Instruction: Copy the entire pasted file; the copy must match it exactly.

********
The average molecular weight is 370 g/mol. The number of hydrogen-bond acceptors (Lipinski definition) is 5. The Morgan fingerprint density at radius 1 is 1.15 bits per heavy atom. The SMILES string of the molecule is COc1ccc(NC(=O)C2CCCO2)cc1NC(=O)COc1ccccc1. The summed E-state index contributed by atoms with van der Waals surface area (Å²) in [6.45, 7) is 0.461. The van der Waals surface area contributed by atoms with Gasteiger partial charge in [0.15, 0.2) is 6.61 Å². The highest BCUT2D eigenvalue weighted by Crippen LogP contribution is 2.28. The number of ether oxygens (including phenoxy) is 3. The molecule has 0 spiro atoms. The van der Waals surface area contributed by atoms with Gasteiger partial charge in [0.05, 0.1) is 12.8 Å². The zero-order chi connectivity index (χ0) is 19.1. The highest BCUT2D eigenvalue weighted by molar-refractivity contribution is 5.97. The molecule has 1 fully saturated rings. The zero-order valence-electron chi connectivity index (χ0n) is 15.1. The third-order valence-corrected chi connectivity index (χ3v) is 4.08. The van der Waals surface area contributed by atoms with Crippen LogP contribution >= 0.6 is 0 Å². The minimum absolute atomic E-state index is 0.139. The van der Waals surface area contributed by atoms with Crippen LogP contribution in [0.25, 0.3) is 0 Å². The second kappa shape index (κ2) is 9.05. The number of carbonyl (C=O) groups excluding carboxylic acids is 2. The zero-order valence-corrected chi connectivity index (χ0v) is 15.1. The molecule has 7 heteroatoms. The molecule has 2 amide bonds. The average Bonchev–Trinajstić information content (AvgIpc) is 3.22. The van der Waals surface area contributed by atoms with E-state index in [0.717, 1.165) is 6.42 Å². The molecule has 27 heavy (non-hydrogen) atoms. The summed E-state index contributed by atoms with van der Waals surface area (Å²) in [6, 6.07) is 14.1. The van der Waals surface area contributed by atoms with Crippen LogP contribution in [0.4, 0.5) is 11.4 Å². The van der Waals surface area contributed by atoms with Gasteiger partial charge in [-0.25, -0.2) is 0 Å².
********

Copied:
The average molecular weight is 370 g/mol. The number of hydrogen-bond acceptors (Lipinski definition) is 5. The Morgan fingerprint density at radius 1 is 1.15 bits per heavy atom. The SMILES string of the molecule is COc1ccc(NC(=O)C2CCCO2)cc1NC(=O)COc1ccccc1. The summed E-state index contributed by atoms with van der Waals surface area (Å²) in [6.45, 7) is 0.461. The van der Waals surface area contributed by atoms with Gasteiger partial charge in [0.15, 0.2) is 6.61 Å². The highest BCUT2D eigenvalue weighted by Crippen LogP contribution is 2.28. The number of ether oxygens (including phenoxy) is 3. The molecule has 0 spiro atoms. The van der Waals surface area contributed by atoms with Gasteiger partial charge in [0.05, 0.1) is 12.8 Å². The zero-order chi connectivity index (χ0) is 19.1. The highest BCUT2D eigenvalue weighted by molar-refractivity contribution is 5.97. The molecule has 1 fully saturated rings. The zero-order valence-electron chi connectivity index (χ0n) is 15.1. The third-order valence-corrected chi connectivity index (χ3v) is 4.08. The van der Waals surface area contributed by atoms with Crippen LogP contribution >= 0.6 is 0 Å². The minimum absolute atomic E-state index is 0.139. The van der Waals surface area contributed by atoms with Crippen LogP contribution in [0.25, 0.3) is 0 Å². The second kappa shape index (κ2) is 9.05. The number of carbonyl (C=O) groups excluding carboxylic acids is 2. The zero-order valence-corrected chi connectivity index (χ0v) is 15.1. The molecule has 7 heteroatoms. The molecule has 2 amide bonds. The average Bonchev–Trinajstić information content (AvgIpc) is 3.22. The van der Waals surface area contributed by atoms with E-state index in [0.717, 1.165) is 6.42 Å². The molecule has 27 heavy (non-hydrogen) atoms. The summed E-state index contributed by atoms with van der Waals surface area (Å²) in [6, 6.07) is 14.1. The van der Waals surface area contributed by atoms with Crippen LogP contribution in [0.4, 0.5) is 11.4 Å². The van der Waals surface area contributed by atoms with Gasteiger partial charge in [-0.25, -0.2) is 0 Å².